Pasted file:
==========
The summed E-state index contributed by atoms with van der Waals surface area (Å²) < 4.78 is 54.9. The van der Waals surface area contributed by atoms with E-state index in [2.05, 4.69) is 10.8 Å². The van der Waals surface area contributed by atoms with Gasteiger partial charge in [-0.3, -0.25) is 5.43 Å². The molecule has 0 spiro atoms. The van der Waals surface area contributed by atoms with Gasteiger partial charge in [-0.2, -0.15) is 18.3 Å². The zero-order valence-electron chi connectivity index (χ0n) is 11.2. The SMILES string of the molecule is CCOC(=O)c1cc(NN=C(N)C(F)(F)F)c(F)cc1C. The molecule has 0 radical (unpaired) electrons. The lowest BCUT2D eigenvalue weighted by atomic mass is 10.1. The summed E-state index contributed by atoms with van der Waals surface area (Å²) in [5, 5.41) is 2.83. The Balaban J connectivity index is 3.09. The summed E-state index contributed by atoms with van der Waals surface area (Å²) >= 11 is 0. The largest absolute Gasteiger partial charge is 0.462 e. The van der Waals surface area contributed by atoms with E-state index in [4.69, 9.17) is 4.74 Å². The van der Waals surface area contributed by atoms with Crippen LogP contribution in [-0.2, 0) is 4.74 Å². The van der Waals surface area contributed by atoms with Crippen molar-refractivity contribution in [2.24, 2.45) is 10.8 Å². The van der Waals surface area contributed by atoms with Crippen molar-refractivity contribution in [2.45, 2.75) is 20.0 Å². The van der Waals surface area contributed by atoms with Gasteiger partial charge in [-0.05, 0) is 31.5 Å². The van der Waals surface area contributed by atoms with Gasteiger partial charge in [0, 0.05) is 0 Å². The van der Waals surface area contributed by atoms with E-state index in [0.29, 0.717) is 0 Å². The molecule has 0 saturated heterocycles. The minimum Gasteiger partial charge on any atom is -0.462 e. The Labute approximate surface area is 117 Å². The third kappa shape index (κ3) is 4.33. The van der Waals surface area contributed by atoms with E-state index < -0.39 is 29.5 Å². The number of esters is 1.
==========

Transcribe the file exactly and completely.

The summed E-state index contributed by atoms with van der Waals surface area (Å²) < 4.78 is 54.9. The van der Waals surface area contributed by atoms with E-state index in [2.05, 4.69) is 10.8 Å². The van der Waals surface area contributed by atoms with Gasteiger partial charge in [-0.3, -0.25) is 5.43 Å². The molecule has 0 spiro atoms. The van der Waals surface area contributed by atoms with Gasteiger partial charge in [-0.2, -0.15) is 18.3 Å². The zero-order valence-electron chi connectivity index (χ0n) is 11.2. The SMILES string of the molecule is CCOC(=O)c1cc(NN=C(N)C(F)(F)F)c(F)cc1C. The molecule has 0 radical (unpaired) electrons. The lowest BCUT2D eigenvalue weighted by atomic mass is 10.1. The summed E-state index contributed by atoms with van der Waals surface area (Å²) in [5, 5.41) is 2.83. The Balaban J connectivity index is 3.09. The summed E-state index contributed by atoms with van der Waals surface area (Å²) >= 11 is 0. The largest absolute Gasteiger partial charge is 0.462 e. The van der Waals surface area contributed by atoms with E-state index in [4.69, 9.17) is 4.74 Å². The van der Waals surface area contributed by atoms with Crippen LogP contribution in [-0.2, 0) is 4.74 Å². The van der Waals surface area contributed by atoms with Crippen molar-refractivity contribution in [2.24, 2.45) is 10.8 Å². The van der Waals surface area contributed by atoms with Crippen molar-refractivity contribution in [2.45, 2.75) is 20.0 Å². The van der Waals surface area contributed by atoms with Gasteiger partial charge in [-0.05, 0) is 31.5 Å². The van der Waals surface area contributed by atoms with Gasteiger partial charge in [0, 0.05) is 0 Å². The van der Waals surface area contributed by atoms with E-state index in [0.29, 0.717) is 0 Å². The molecule has 0 saturated heterocycles. The minimum Gasteiger partial charge on any atom is -0.462 e. The Labute approximate surface area is 117 Å². The third kappa shape index (κ3) is 4.33. The van der Waals surface area contributed by atoms with E-state index < -0.39 is 29.5 Å². The number of esters is 1.